Germline alterations in human DNA mismatch repair genes are associated with hereditary nonpolyposis colorectal cancer (HNPCC). Mutation analysis of the genes reveals carriers with a high risk of colorectal cancer, who will benefit from surveillance. We wanted to find the best predictive parameter of a germline mutation in those genes among patients with familial colorectal cancer. Affected members from a total of 83 unrelated colorectal cancer families previously analyzed for mutations in MSH2 and MLH1 were used to evaluate different parameters' ability to predict a germline mutation. We studied various clinical criteria such as family structure, age of onset, and prevalence of endometrial cancer, as well as microsatellite instability in the tumors from the families. In total, 124 tumors from 59 of the families were tested for microsatellite instability (MSI) using PCR-based mono- and dinucleotide markers to establish whether the families could be scored as MSI-positive or -negative. The finding of MSI-positive tumors in a family was the best predictor of a germline mutation, and was found in 73% of the MSI-positive, but in less than 3% of the MSI-negative families (P < 0.0001). In contrast, MSI in unselected colorectal cancer is not as useful, since most of these MSI-positive tumors are sporadic. The finding of microsatellite instability in colorectal tumors seems efficient enough even to select those with germline mutations among families fulfilling HNPCC Amsterdam criteria, once used in identification of the DNA mismatch repair genes. Genes Chromosomes Cancer 27:17-25, 2000.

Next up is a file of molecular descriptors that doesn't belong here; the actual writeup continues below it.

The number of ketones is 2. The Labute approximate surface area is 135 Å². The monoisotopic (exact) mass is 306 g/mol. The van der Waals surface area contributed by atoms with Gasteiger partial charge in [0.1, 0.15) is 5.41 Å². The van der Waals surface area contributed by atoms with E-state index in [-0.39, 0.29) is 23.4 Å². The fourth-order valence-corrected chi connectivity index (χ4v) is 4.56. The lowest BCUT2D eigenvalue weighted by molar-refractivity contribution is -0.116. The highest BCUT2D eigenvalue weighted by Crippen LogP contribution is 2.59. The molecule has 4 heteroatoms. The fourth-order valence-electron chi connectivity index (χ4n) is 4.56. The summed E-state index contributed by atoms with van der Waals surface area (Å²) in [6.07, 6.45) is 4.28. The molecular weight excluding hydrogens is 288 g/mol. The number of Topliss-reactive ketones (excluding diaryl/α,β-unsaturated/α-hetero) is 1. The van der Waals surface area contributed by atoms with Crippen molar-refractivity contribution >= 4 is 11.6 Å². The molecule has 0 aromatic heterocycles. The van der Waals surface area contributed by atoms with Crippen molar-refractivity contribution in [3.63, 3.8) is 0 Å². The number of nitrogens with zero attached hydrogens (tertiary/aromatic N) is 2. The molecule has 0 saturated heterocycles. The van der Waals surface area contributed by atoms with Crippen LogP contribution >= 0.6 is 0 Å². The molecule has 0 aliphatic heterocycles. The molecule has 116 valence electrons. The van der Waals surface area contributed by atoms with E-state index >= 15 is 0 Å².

Copyright 2000 Wiley-Liss, Inc.